“We all want to be the next Joanie,” Shalane Flanagan admitted before a packed press conference room following the 2013 Boston Marathon.
Shalane sat next to her training partner, Kara Goucher, both trying, but failing, to hold back tears. Shalane had just thrown down a ruthless race (2:27:08) in an attempt to be the first American woman in years to win the Boston Marathon, only to be outkicked in the very end.
I sat in the second row at the presser and while trying to remain an impartial journalist, as a runner, a female runner, and a Bostonian at that, it was hard not to get emotional.
In 2014 Shalane wanted revenge and ran an even more relentlessly fierce race. Although she didn’t win, she set a PR and broke the American course record of by running a 2:22:02- nearly five minutes faster than 2013.
“I have a good friend, Joan Benoit Samuelson, who for years has told me to run my own race,” Flanagan said after the race.
I used to hear stories about Joanie when I was growing up. My dad was a marathoner and before I was born, my parents lived down the road from her in Watertown. I wasn’t a runner when my dad used to tell me these stories. I had never been really good at sports and I actually hated running, so at the time I didn’t care. But now, my perspective has completely shifted.
I had the pleasure of running with Joanie in 2013 at the Walt Disney World Marathon while I was there for work. She joined us on a quick shakeout run the day before the half marathon. I ran by her side for about a mile and although we didn’t talk much, it was completely surreal. Here I was running next to a legend and it was like we were out on a typical, every day run.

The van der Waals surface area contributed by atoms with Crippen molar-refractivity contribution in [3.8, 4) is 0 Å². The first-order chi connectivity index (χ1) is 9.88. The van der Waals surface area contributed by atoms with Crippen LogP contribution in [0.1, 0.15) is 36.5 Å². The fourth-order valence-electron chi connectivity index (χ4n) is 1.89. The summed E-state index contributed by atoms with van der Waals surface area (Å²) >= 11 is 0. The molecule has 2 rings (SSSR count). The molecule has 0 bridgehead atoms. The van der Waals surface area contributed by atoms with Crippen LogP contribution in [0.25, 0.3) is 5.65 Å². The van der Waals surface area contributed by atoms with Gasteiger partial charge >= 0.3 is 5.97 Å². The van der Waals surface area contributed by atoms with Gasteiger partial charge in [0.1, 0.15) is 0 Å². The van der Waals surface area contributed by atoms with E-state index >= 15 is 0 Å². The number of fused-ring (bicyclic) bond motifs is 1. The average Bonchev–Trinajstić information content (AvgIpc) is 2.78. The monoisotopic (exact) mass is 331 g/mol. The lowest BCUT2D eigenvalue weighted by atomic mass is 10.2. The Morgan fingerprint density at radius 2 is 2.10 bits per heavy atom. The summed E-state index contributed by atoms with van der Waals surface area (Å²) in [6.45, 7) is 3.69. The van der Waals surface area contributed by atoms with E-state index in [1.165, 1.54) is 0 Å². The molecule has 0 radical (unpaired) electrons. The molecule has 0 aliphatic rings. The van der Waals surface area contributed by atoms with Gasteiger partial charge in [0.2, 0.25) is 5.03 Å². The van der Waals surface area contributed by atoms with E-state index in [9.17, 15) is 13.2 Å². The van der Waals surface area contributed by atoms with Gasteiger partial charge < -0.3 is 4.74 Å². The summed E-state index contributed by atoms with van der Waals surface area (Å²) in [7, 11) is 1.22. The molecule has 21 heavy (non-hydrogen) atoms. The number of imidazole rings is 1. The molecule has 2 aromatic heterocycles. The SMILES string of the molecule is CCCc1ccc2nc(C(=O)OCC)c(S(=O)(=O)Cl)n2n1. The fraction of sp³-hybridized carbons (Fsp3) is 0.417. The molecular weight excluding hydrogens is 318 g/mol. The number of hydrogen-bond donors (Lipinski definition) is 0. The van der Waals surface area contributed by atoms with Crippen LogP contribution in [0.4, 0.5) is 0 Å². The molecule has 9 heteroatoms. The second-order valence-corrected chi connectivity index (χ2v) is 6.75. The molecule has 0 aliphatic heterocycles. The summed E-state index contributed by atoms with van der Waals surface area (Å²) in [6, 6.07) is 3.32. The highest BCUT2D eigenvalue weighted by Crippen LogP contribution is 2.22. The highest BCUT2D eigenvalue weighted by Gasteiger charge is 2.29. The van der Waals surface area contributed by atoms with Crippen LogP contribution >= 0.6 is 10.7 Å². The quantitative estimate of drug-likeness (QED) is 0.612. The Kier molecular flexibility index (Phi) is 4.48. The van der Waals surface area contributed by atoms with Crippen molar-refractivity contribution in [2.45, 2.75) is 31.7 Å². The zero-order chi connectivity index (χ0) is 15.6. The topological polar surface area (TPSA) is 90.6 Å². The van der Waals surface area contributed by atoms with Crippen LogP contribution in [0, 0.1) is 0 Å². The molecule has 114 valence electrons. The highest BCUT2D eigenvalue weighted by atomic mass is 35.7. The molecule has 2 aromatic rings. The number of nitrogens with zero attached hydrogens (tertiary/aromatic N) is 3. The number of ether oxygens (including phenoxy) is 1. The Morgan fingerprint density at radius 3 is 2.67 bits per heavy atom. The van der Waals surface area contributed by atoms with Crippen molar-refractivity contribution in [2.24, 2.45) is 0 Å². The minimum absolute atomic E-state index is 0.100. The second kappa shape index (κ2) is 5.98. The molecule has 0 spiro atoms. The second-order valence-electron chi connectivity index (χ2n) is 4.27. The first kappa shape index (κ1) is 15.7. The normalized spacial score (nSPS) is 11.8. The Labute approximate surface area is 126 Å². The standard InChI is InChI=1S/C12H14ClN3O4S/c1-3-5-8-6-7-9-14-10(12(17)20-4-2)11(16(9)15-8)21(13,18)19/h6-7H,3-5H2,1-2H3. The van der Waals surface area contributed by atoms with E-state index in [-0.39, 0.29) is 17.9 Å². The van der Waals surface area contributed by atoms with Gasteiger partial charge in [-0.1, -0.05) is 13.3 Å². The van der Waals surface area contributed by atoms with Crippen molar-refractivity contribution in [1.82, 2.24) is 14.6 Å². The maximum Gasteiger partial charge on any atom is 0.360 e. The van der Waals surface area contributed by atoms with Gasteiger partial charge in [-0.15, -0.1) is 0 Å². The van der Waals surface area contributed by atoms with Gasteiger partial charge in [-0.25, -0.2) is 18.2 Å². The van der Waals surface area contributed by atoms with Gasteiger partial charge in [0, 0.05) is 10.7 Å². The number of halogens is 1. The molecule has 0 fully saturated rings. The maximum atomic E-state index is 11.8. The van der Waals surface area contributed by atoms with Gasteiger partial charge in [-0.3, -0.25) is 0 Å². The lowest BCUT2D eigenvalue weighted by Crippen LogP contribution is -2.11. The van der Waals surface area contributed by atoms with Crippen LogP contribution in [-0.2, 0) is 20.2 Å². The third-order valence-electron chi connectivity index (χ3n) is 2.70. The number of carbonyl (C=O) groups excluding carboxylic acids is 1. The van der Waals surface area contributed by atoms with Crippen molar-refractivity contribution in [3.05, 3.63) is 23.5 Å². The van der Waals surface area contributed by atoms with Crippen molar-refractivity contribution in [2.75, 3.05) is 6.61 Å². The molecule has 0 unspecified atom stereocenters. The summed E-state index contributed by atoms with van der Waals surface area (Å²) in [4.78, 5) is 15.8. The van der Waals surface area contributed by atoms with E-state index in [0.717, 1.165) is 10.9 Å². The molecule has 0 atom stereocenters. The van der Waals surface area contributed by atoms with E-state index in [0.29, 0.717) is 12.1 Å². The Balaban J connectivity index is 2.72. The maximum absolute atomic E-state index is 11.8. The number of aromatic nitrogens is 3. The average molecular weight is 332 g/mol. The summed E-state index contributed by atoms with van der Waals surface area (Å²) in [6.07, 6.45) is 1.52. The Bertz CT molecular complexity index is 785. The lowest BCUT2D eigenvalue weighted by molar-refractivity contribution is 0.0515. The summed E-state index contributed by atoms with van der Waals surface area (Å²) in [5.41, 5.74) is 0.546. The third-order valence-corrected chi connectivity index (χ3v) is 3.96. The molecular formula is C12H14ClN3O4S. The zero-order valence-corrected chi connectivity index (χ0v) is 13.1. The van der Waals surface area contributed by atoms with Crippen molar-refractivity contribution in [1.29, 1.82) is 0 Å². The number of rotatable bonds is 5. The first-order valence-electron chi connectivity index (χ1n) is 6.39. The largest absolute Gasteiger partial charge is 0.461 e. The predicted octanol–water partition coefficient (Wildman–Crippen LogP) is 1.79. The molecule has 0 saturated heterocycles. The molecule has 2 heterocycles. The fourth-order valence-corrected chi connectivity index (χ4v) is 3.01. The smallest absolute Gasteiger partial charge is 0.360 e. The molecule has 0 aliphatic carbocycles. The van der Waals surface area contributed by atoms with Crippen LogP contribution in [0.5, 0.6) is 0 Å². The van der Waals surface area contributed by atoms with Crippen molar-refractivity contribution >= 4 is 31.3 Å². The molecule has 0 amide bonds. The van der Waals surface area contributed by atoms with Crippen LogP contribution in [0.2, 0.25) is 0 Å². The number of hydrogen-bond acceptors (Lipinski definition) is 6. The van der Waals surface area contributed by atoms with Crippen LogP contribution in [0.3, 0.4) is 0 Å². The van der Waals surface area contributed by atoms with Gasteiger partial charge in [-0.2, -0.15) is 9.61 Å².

I thought about all of this on my run this morning. When my alarm went off at 5 a.m. I really didn’t want to get up. I had 6 miles, easy on the schedule as part of my Chicago Marathon training. My first mile was slow, a 9:38. Before I started to beat myself up about it, I found myself thinking about Joanie’s impact. Today marks 30 years since her Olympic Marathon win in 1984, the first women’s Olympic Marathon, and as Roger Robinson described the victory in a piece for Runner’s World today, it “was the perfect symbol for the final full acceptance of women’s running.”
As I thought about all of this I noticed my pace start to quicken – 8:46, 8:40, 8:34, 8:10.
I was about a mile out from my apartment when I decided to just give it my all at the end. I finished in front of my door step and clocked in a 7:31 mile – fast for me but two minutes off of Joanie’s Olympic Marathon pace. But I felt strong.
Joanie’s performance at the 1984 Olympic Marathon changed women’s running forever. It brought it into the mainstream and made it possible for people like Shalane and Kara to want to become the next American female marathoning star.
I know I’ll never be the next Joanie, but we all could be.